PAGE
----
5 DAYS OF WAR
The First Casualty of War Is Truth
Starring: Rupert Friend, Richard Coyle,
Emmanuelle Chriqui, Jonathan
Scheach, Andy Garcia, Val
Kilmer, Heather Graham
Audience: Older teenagers to adults
Runtime: 113 minutes
Distributor: Anchor Bay Films
Director: Renny Harlin
Executive Producer: Giorgi Gelovani, Cyndy
Kuipers, David Imedashvili,
Producer: George Lascu, Mirza Papuna
Davitaia, Koba Nakopia
Writer: Mikko Alanne and David Battle
Address Comments To:John Malone, Chairman
Greg Maffei, President/CEO
Bill Clark, President, Anchor Bay Films
Chris Albrecht, CEO/President
Starz Media (Starz Entertainment/Anchor Bay Films)
2950 North Hollywood Way, 3d Floor
Burbank, CA 91505
Phone: (818) 748-4000; Fax: (818) 748-4619
According to one of the producers, many scenes recreate historical events that took place during the actual conflict. In fact, Harlin traveled to Georgia several times before production began to speak with reporters who had experienced the war on the ground, visit the actual battlegrounds and gather stories from Georgian survivors and witnesses.
In the opening scene, Anders and Ganz are ambushed in Iraq during the 2007 U.S.-led conflict. Anders’s girlfriend and colleague, Miriam, dies in a violent and graphic attack scene. The two men, meanwhile, are rescued by Captain Avaliani, a Georgian officer, who plays an important part later in the movie.
A year later, Anders watches television as Russian troops enter Georgia over a dispute about the enclave of South Ossetia. Georgian President Saakashvili pleads for peace. In this sense, the movie is slightly biased (although it does not attempt to conceal its bias), as the events surrounding the entry of Russian troops into South Ossetia are highly debated, and may even have involved prior aggression by Georgia itself on Russian soil. (South Ossetia has in fact a dense population of Russian inhabitants, and the sovereignty of the state is also a contentious subject.) Viewers are therefore advised not to view FIVE DAYS OF WAR as an unbiased retelling of history. The movie is stridently anti-Russian, no doubt in an attempt to redress a perceived imbalance of pro-Russian news coverage (or complete lack of coverage) during the war.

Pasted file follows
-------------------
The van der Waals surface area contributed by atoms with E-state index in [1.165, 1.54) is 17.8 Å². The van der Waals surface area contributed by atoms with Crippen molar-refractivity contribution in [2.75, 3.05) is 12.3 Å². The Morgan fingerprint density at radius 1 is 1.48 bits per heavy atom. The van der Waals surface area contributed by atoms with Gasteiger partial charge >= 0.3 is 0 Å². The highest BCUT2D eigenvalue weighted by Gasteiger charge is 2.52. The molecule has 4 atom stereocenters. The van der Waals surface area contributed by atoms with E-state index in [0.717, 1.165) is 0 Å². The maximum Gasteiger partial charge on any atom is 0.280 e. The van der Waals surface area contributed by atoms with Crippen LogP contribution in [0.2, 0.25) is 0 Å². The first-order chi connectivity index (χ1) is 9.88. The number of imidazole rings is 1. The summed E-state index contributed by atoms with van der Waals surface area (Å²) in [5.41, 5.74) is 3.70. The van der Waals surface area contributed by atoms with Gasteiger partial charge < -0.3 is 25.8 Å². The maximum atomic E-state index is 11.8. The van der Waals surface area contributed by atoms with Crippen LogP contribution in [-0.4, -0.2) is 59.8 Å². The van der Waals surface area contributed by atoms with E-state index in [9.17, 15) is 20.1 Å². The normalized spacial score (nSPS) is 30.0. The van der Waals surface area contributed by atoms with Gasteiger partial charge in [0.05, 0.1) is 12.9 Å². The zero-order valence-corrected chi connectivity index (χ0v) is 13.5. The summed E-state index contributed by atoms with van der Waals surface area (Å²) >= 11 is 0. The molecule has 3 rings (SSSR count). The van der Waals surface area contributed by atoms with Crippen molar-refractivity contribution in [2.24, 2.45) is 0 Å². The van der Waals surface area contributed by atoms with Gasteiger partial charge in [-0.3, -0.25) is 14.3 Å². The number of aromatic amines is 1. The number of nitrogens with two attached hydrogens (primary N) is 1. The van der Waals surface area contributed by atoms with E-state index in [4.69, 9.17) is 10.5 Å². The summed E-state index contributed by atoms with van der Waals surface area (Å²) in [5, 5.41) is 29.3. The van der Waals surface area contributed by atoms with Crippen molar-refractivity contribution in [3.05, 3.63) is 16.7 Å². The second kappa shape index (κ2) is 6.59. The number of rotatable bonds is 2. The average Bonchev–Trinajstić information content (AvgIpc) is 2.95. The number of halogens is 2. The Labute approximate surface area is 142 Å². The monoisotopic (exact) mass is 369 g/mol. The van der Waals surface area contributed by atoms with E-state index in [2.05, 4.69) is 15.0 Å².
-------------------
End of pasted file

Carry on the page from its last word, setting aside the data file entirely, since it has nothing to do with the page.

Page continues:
The movie’s forte, nonetheless, is the depiction of the cruelty and havoc of war, tearing families apart and destroying the otherwise serene beauty of the Ossetian countryside. In a pivotal moment, Anders and Ganz witness a militia hired by the Russians to do their dirty work ransack villages while murdering and raping the inhabitants. Having captured the whole sordid affair on camera, the journalists set out to do whatever it takes to get the truth out to the rest of the world, which seems to be so preoccupied with the Beijing Olympics that they pay little heed to the raging conflict.
Although this movie is not perfect, it achieves what it sets out to do: draw the world’s (and especially, we sense, the Western world’s) attention to the devastation of war to which we can too easily turn a blind eye because it’s happening so far from home. Harlin delivers an exciting, provocative and at times moving feature, followed by heart-wrenching real-life testimonies by family members who experienced the war first-hand. If the movie remains pro-Georgian, no pro-Russian explanation can truly explain away the chilling horror of one witness, who was told by the Red Cross that her “husband was buried in [their] garden. He had been hanged.” Indeed, as one of the characters reminds viewers, “The first casualty of war is truth.”
Mature audiences will no doubt be deeply moved by 5 DAYS OF WAR. However, MOVIEGUIDE ® advises caution for graphic violence, language and some troubling, intense events and situations. Not for the faint hearted, and definitely not for children, 5 DAYS OF WAR is nevertheless a riveting movie torn from pages of history.
The strength of 5 DAYS OF WAR is its ability to depict the cruelty and havoc of war, tearing families apart and destroying the otherwise serene beauty of the Georgian countryside. Director Renny Harlin delivers an exciting, provocative and poignant movie, including heart-wrenching real-life testimonies of family members who experienced the war first-hand. There’s some very strong violence and foul language, however, so extreme caution is advised for 5 DAYS OF WAR.